The Full Guide To Cycling A Saltwater Reef Tank

blue damsel fish

The Full Guide To Cycling A Saltwater Reef Tank

Setting up a successful reef tank requires a certain degree of both preparation and maintenance, but it does not have to be a highly complex task. We have rounded up some of our top techniques to effortlessly navigate the first few weeks with your new saltwater tank as you take it through it’s cycling process.

By now you have likely heard of the term ‘cycling’ a saltwater aquarium. This term essentially refers to the process of natural filtration that ensures your tank is free of toxic waste gets it ready for stocking with fish and coral. This is primarily conducted by the introduction of beneficial bacteria into the tank to break down harmful toxins that when accumulated over time pose a significant threat to marine plants and animals. 

This process is known as the nitrogen cycle and the beneficial bacteria works to break down harmful ammonia (NH3, into nitrate (NO2) and subsequently into nitrate (NO3).

Ok, now that we have the science out of the way – how do total beginners attempt to kickstart this process at home? The aquarium hobby is often referred to as a slow burn – and some of you will already know this. But for those of you who don’t – cycling your tank can take anywhere from 2-6 weeks. The length of the process will normally depend on both the materials available to you and also the effort exerted throughout the course of the cycle.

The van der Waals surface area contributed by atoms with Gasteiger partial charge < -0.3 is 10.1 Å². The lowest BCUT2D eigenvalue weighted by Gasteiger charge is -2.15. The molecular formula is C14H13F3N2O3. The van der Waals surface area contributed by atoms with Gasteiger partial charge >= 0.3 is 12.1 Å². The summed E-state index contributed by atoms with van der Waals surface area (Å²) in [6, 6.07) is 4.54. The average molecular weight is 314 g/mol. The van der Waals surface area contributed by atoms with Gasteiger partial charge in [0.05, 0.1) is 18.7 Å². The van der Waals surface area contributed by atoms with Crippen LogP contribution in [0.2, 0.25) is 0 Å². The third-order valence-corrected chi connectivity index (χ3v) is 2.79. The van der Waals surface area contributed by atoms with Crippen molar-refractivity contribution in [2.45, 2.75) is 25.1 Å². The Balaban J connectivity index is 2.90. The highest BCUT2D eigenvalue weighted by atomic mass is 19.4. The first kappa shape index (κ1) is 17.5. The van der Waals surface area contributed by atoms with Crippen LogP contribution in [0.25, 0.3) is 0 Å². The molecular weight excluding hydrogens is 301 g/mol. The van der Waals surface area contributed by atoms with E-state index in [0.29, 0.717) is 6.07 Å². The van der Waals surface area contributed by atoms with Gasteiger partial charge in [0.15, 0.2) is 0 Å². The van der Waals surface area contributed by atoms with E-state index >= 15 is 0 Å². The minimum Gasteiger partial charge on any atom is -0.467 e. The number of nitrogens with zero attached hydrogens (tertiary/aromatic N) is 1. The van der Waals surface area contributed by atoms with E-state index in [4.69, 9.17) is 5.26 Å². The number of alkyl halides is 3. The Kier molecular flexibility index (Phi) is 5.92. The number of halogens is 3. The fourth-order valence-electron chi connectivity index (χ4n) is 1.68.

Step One: Live Sand & Live Rock

Live sand and live rock will be your best friend throughout this cycle.

What live sand and live rock refer to is sand or rock that has been used in a running reef system for a period of time, typically 6 months or more, and this sand or rock has beneficial bacteria already living inside of it’s porous surfaces, or on it. This beneficial bacteria can help you jump-start the process of your reef tank cycling because you are already introducing this into your system at an early stage, instead of having to start with dry rock or sand, which is like it sounds, rock or sand that is stored out of water and has no living organisms on it.

We recommend starting out with live rock and live sand – which can be sourced at most local fish/pet stores – particularly those specializing in reef tank equipment. If you are a seasoned member of the aquarium community – you may have alternative sources in acquaintances or experts that can help in this area.

If you are sourcing live rock from outside an accredited fish store – be sure the rock has been stored in a tank for a minimum of six months. Be aware of any algae or pests present on the rock that may compromise your cycle. If you suspect there are unwanted growths on your live rock be sure to consult an expert directly. 

Once you have your live sand and live rock in your tank (your tank should be full of saltwater now too) we can move on to the next part.

Step Two: Ammonia

After roughly seven days – you will introduce a source of ammonia into your tank. This will help to move the cycle along and is a necessary part of the process to spark the bacteria which will help convert that ammonia.

A lot of old-school reefers will recommend adding in some really hardy fish such as Damsels at this stage, because they are typically strong enough to survive the fluctuations in poor water quality and they will naturally create that ammonia as a byproduct of their feeding. Once fed, these animals will begin to produce ammonia into the tank and the next phase of the cycle is initiated.

However – using live animals for this stage of the cycle isn’t really the best idea as it can be really stressful for the fish, often resulting in death, and assuming they do survive, it can often be hard to get them back out of your tank if you aren’t planning on having them as part of your reef long term.